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December 2014
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Rare renal tumour: Tissue diagnosis is must

DOI10.1016/j.ejso.2014.08.382

Europian Journal of Surgical oncology

In malignant renal masses, Wilms' tumor accounts for almost 85% cases while other rare renal tumors including stromal tumors constitute only 15% of all pediatric renal masses. These rare tumors are usually aggressive and have similar presentation and radiological features as Wilms' tumor and are very difficult to differentiate. Differentiation is important because each tumor has different chemotherapy protocol. Definite tissue diagnosis is essential for better outcome. Experience with clear cell sarcoma and primitive neuro-ectodermal tumor (PNET) of kidney presented here

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November 2014
1 Read

Wandering spleen as acute abdomen

Archives of International Surgery / January-April 2014 / Vol 4 / Issue1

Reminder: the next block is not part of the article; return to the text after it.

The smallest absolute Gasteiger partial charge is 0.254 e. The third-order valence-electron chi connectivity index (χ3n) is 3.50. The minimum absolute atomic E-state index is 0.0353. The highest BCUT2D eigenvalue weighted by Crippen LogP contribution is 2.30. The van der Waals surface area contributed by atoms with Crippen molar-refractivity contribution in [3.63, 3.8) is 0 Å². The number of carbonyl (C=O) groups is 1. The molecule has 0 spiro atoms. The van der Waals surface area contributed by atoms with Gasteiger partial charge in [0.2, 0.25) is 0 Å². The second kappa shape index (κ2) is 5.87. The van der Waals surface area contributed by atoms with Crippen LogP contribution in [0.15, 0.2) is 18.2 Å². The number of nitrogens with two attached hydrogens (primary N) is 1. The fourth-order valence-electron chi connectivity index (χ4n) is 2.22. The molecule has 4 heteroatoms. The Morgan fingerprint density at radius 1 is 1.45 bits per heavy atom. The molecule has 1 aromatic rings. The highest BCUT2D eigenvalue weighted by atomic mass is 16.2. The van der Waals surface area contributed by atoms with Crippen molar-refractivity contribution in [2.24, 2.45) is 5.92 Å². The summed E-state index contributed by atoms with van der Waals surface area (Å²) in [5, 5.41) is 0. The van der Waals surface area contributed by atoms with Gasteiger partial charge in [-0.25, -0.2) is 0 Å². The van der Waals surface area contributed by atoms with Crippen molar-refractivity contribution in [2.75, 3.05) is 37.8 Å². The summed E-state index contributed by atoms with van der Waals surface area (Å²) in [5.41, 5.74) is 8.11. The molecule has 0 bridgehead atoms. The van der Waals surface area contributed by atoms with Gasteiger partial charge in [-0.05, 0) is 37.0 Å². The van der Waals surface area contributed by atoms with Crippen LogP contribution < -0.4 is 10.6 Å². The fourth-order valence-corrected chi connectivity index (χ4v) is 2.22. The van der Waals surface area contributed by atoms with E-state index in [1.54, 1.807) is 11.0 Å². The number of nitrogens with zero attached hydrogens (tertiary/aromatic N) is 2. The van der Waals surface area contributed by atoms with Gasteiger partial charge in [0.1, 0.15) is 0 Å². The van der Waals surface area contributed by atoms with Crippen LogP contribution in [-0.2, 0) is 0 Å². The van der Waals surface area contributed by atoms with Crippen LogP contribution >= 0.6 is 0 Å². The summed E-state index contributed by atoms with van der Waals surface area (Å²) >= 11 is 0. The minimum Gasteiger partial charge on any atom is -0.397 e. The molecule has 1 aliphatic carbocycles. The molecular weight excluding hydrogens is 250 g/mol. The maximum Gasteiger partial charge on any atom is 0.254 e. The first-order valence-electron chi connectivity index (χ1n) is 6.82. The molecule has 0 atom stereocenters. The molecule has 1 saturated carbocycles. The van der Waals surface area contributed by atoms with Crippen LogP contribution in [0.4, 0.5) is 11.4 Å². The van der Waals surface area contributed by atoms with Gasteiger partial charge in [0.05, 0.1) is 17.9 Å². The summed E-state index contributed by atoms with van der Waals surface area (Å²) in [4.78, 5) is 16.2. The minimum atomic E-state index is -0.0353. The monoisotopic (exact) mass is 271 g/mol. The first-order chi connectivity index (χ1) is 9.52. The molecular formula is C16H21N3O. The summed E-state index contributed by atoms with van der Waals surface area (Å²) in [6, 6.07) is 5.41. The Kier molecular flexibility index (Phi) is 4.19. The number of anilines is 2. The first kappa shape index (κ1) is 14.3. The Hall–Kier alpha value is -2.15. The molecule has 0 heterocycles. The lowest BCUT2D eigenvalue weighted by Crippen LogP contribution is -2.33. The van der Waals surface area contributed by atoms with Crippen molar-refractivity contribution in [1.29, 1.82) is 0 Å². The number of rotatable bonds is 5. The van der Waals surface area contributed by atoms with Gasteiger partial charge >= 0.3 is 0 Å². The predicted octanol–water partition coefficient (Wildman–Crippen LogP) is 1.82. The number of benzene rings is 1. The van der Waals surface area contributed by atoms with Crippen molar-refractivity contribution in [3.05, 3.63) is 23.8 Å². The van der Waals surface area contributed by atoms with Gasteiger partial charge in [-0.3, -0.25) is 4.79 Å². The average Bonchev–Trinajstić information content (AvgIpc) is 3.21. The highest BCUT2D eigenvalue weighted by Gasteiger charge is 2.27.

Wandering spleen is a rare clinical entity that accounts for only 0.1-0.2% of all splenectomies. Early diagnosis and intervention is necessary for the preservation of the spleen, especially in children. However, most of the times in acute settings a précised clinical diagnosis is difficult because of its similarity of presentation with other causes of acute abdomen resulting in delayed diagnosis. We present a 12-year-old boy with left-sided abdominal pain following fall from bed. His abdominal examination revealed an enlarged tender spleen. Abdominal ultrasound and computed tomography showed enlarged spleen with multiple areas of infarction and thrombosis of the splenic vein. At laparotomy a diagnosis of torsion of a wandering spleen with infarction was confirmed and splenectomy done. We present the management of the patient with wandering spleen that presented as acute abdomen with lower abdominal mass and briefly review the literature.Key words: Acute abdomen, splenic torsion, splenopexy, wandering spleen